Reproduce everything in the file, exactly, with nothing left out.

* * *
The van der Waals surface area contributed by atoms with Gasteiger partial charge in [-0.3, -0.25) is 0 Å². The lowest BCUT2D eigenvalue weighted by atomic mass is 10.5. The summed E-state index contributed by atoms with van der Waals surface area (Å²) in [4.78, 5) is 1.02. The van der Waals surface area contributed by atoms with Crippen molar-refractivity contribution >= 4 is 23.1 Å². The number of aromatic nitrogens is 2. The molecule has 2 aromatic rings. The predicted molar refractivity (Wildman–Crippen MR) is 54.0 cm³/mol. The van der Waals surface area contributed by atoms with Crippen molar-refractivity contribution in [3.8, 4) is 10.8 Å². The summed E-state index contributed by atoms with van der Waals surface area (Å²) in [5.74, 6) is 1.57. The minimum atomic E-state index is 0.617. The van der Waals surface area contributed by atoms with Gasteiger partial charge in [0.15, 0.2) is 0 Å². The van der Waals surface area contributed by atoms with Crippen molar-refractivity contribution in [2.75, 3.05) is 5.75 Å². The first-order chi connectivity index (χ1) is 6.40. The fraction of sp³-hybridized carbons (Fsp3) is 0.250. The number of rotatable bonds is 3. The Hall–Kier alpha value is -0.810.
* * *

The van der Waals surface area contributed by atoms with Gasteiger partial charge in [-0.3, -0.25) is 0 Å². The lowest BCUT2D eigenvalue weighted by atomic mass is 10.5. The summed E-state index contributed by atoms with van der Waals surface area (Å²) in [4.78, 5) is 1.02. The van der Waals surface area contributed by atoms with Crippen molar-refractivity contribution >= 4 is 23.1 Å². The number of aromatic nitrogens is 2. The molecule has 2 aromatic rings. The predicted molar refractivity (Wildman–Crippen MR) is 54.0 cm³/mol. The van der Waals surface area contributed by atoms with Crippen molar-refractivity contribution in [3.8, 4) is 10.8 Å². The summed E-state index contributed by atoms with van der Waals surface area (Å²) in [5.74, 6) is 1.57. The minimum atomic E-state index is 0.617. The van der Waals surface area contributed by atoms with Gasteiger partial charge in [0.15, 0.2) is 0 Å². The van der Waals surface area contributed by atoms with Crippen molar-refractivity contribution in [2.75, 3.05) is 5.75 Å². The first-order chi connectivity index (χ1) is 6.40. The fraction of sp³-hybridized carbons (Fsp3) is 0.250. The number of rotatable bonds is 3. The Hall–Kier alpha value is -0.810.